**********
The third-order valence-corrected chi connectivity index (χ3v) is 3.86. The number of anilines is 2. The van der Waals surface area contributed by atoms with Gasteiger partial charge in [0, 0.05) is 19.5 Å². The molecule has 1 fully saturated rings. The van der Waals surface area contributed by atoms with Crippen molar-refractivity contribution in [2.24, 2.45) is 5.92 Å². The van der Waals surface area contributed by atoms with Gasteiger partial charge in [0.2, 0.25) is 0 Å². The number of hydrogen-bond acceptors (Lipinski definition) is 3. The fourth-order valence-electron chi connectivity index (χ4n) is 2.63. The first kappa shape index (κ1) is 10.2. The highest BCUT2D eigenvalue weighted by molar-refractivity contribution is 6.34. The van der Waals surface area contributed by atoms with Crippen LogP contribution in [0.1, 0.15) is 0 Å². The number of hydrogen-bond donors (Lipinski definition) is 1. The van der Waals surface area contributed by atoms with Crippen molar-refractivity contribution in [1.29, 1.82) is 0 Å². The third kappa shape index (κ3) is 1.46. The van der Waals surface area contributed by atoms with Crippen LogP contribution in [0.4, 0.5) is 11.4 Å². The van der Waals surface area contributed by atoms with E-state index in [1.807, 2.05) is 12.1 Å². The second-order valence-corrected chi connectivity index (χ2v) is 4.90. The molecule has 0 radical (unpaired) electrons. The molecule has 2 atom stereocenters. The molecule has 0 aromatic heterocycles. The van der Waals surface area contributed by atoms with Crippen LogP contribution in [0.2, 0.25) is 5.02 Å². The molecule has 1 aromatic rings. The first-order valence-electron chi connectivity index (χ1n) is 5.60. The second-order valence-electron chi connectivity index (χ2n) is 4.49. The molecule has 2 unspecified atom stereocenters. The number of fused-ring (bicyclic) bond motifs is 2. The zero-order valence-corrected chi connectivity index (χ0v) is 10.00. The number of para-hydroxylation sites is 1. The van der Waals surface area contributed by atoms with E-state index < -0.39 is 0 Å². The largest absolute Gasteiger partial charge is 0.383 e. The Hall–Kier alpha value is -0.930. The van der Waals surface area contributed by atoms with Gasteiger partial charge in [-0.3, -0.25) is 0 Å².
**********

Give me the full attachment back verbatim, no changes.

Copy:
The third-order valence-corrected chi connectivity index (χ3v) is 3.86. The number of anilines is 2. The van der Waals surface area contributed by atoms with Gasteiger partial charge in [0, 0.05) is 19.5 Å². The molecule has 1 fully saturated rings. The van der Waals surface area contributed by atoms with Crippen molar-refractivity contribution in [2.24, 2.45) is 5.92 Å². The van der Waals surface area contributed by atoms with Gasteiger partial charge in [0.2, 0.25) is 0 Å². The number of hydrogen-bond acceptors (Lipinski definition) is 3. The fourth-order valence-electron chi connectivity index (χ4n) is 2.63. The first kappa shape index (κ1) is 10.2. The highest BCUT2D eigenvalue weighted by molar-refractivity contribution is 6.34. The van der Waals surface area contributed by atoms with Crippen LogP contribution in [0.1, 0.15) is 0 Å². The number of hydrogen-bond donors (Lipinski definition) is 1. The van der Waals surface area contributed by atoms with Crippen molar-refractivity contribution in [1.29, 1.82) is 0 Å². The third kappa shape index (κ3) is 1.46. The van der Waals surface area contributed by atoms with Crippen LogP contribution in [0.4, 0.5) is 11.4 Å². The van der Waals surface area contributed by atoms with E-state index in [1.807, 2.05) is 12.1 Å². The second-order valence-corrected chi connectivity index (χ2v) is 4.90. The molecule has 0 radical (unpaired) electrons. The molecule has 2 atom stereocenters. The molecule has 0 aromatic heterocycles. The van der Waals surface area contributed by atoms with Crippen LogP contribution in [0.2, 0.25) is 5.02 Å². The molecule has 1 aromatic rings. The first-order valence-electron chi connectivity index (χ1n) is 5.60. The second-order valence-electron chi connectivity index (χ2n) is 4.49. The molecule has 2 unspecified atom stereocenters. The number of fused-ring (bicyclic) bond motifs is 2. The zero-order valence-corrected chi connectivity index (χ0v) is 10.00. The number of para-hydroxylation sites is 1. The van der Waals surface area contributed by atoms with E-state index < -0.39 is 0 Å². The largest absolute Gasteiger partial charge is 0.383 e. The Hall–Kier alpha value is -0.930. The van der Waals surface area contributed by atoms with Gasteiger partial charge in [-0.3, -0.25) is 0 Å².